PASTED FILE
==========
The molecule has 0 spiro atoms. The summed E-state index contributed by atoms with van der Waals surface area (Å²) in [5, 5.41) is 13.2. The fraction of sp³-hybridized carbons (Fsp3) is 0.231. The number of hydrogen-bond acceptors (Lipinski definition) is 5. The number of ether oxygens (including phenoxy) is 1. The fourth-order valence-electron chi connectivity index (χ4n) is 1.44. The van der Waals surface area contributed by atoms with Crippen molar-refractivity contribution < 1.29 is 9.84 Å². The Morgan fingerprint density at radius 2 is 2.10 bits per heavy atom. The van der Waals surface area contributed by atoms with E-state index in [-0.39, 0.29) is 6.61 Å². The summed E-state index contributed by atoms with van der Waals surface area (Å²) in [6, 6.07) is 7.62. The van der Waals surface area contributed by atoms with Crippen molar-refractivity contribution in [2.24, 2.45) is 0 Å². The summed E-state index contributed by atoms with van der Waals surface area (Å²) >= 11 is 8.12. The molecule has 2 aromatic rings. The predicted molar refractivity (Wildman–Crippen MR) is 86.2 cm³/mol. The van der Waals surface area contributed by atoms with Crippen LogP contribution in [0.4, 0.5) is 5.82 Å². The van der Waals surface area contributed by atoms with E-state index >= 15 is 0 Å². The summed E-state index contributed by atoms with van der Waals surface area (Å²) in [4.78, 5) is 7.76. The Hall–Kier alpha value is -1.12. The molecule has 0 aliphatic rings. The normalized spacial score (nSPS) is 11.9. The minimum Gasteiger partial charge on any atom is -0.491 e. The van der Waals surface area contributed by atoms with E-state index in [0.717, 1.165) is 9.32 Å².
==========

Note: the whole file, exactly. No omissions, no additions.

The molecule has 0 spiro atoms. The summed E-state index contributed by atoms with van der Waals surface area (Å²) in [5, 5.41) is 13.2. The fraction of sp³-hybridized carbons (Fsp3) is 0.231. The number of hydrogen-bond acceptors (Lipinski definition) is 5. The number of ether oxygens (including phenoxy) is 1. The fourth-order valence-electron chi connectivity index (χ4n) is 1.44. The van der Waals surface area contributed by atoms with Crippen molar-refractivity contribution < 1.29 is 9.84 Å². The Morgan fingerprint density at radius 2 is 2.10 bits per heavy atom. The van der Waals surface area contributed by atoms with E-state index in [-0.39, 0.29) is 6.61 Å². The summed E-state index contributed by atoms with van der Waals surface area (Å²) in [6, 6.07) is 7.62. The van der Waals surface area contributed by atoms with Crippen molar-refractivity contribution in [2.24, 2.45) is 0 Å². The summed E-state index contributed by atoms with van der Waals surface area (Å²) >= 11 is 8.12. The molecule has 2 aromatic rings. The predicted molar refractivity (Wildman–Crippen MR) is 86.2 cm³/mol. The van der Waals surface area contributed by atoms with Crippen LogP contribution in [0.4, 0.5) is 5.82 Å². The van der Waals surface area contributed by atoms with E-state index >= 15 is 0 Å². The summed E-state index contributed by atoms with van der Waals surface area (Å²) in [4.78, 5) is 7.76. The Hall–Kier alpha value is -1.12. The molecule has 0 aliphatic rings. The normalized spacial score (nSPS) is 11.9. The minimum Gasteiger partial charge on any atom is -0.491 e. The van der Waals surface area contributed by atoms with E-state index in [0.717, 1.165) is 9.32 Å².